The Musical Interludes of Grass

Like the colour from the setting sun on setting grass, the intervals of growth in the grass comes from a balance between earth and sun and time. It’s beautiful stuff.

The names are just images of humans: those observers who separate in order to come together again, who create such concepts as earth and sun, time, balance, colour and intervals out of the unity of which grass is an expression.

 

For grass, time is grass. And no less beautiful for it.

Water at Work and Play

Water + Carbon + Air + Sun, tensed like a bow against the wind, waiting to be knocked loose by the deer of the sky.

Water + Carbon + Air + Sun, lying like wind on the face of the water.

Water + Carbon + Air + Sun, waiting to be carried on the face of the wind.

Water + Carbon + Air + Sun, aka Poplar Cotton, catching in splashing waves of green.

Out of a few simple elements, untold complexity and immeasurable delight. The word for that? Why, life.

We are the children of the sun.

Who is the Gardener?

I have learned this week what I already knew but had no words for. I am not the gardener in this land, but the garden that the land makes. Needle-and-thread grass makes me, with its sprays of delicate light in the wind and its way of drilling its seeds into the soil using the heating and cooling of days and nights. It is a beautiful plant that connects me to childhood and mystery. It also thrives in this dry climate.
In comparison, the weed-choked land, the gift of bad cattle management, and the orchard land it was developed into a little over a century ago, create different selves. I follow their paths, often unknowingly, and thus am created by them in their image. It is often an ugly image.

It replaces eternal ones, such as this doe and her year-old fawn, who watch me out of the last snow, in sagebrush that has turned weedy from overgrazing by cattle. There is little for them here now, but her gaze tends me, and make me in her image. I am gardened.

Many of the old orchards are weeds of mustard now. The idea of chopping the land into small spaces did not produce people with the ability to develop a culture other than to develop into the weeds that speak most clearly of the introduction of foreign crops in this ancient space. These weeds, and the people who buy and sell the land they grow on, are gardened not by the land and its water but by sets of laws imposed upon them.

But they are still gardened. To say that we, humans, have a garden is to say that we stand in the place of the earth and try to recreate that relationship to our own benefit. Here’s a glimpse into my garden this morning.

It, of course, also gardens me, if I let it. I do. I’m not the only one. A woman down the road has sown poppies in the cheatgrass and rescued a barren, scarred hill into a delight that can recreate the land for thousands.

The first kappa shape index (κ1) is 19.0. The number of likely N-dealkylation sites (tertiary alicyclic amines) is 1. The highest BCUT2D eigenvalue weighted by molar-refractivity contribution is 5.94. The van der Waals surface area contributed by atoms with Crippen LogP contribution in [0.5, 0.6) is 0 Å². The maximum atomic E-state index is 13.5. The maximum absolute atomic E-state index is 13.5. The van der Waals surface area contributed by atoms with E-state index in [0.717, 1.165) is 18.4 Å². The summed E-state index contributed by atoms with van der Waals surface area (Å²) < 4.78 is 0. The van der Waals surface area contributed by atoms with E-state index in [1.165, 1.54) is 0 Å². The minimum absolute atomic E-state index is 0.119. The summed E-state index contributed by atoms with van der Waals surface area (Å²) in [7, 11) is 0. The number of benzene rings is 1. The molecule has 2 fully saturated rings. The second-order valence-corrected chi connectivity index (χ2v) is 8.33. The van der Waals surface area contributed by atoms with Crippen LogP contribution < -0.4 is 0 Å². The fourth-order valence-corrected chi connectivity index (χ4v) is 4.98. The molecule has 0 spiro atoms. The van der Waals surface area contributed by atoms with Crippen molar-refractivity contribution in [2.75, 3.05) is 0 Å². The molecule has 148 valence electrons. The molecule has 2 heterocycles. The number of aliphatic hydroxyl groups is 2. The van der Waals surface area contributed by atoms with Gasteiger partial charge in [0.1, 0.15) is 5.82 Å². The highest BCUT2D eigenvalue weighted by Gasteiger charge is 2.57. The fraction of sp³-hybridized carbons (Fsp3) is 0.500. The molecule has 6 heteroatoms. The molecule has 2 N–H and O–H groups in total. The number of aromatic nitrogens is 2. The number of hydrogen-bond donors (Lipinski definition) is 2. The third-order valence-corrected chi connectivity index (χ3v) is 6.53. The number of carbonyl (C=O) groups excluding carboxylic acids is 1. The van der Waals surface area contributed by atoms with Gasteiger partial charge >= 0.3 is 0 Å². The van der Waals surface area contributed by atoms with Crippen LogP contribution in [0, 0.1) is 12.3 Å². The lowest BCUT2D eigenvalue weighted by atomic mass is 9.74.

We make ourselves by tending the land, so that it can tend to us. If we cover it with black plastic to kill that relationship, our children will grow up in a zone of death. It will take time, but it will come. That is not gardening.

This is gardening:

This is respect.

Gardens of Water

I left the garden today, and all its lettuces, kale, spinach and dill, and went up to the water, where the birches rise out of the cedars and the wild roses.

The ducks were feeding on the blue damselflies and shrimp as clear and white as clouds.


The water showed the directionality of the sun, the coloured space that was blue from one angle, green from another, and from another all gravity and tension.


To my ancestors, there were languages: the language of birch, the language of cedar and the language of water, and sometimes they joined together and then there was song, or consciousness. My ancestors began there in that offering.


Being together with these languages, at the point of their meeting, was like reading cloud or reading the sea room for the weather coming from the north.


I am learning this language again. Poetry was once the tool for speaking it in human form. I learned this art in an old age of the world from a man who had gone to the old ages of the north of the world to find it.


It still is this art. It still is this age of the world. It is still this old earth. It is still this new.


It should not, however, be confused with literature or “communication,” as beautiful as they are. It can be spoken of alongside beauty, if by beauty we mean balance or organic or earthly form.


Speaking it as a garden is not a confusion. From high lakes like this, water leaves the sky and enters the streams and pipes that take it to my red orach, my oregano and my egyptian onions. They drink this. I feed on this, and not just physically.

From high lakes like this, light leaves the sky and enters my garden, too, in a form fitting of these heights. As I am this land, I am this water. It is not, you can see, what is normally called human. Of course it isn’t. This is the old knowledge. It is not humanism. That is a beautiful but far different thing.


To my ancestors, the cupped hands, or the skull, were raised in thanks and blessing. Skold! they said. They didn’t mean the skull, but the bowl it made that held the mind. They didn’t mean the hands, but the bowl — the old world was scale, or Schale, as they said (and say) in German — that held, that was the power of holding, lifting up and offering and that created them through this offering or lifting up.

 

This is the holding up and the offering, this language of birch and cedar and water. This is where mind becomes.

This is the garden.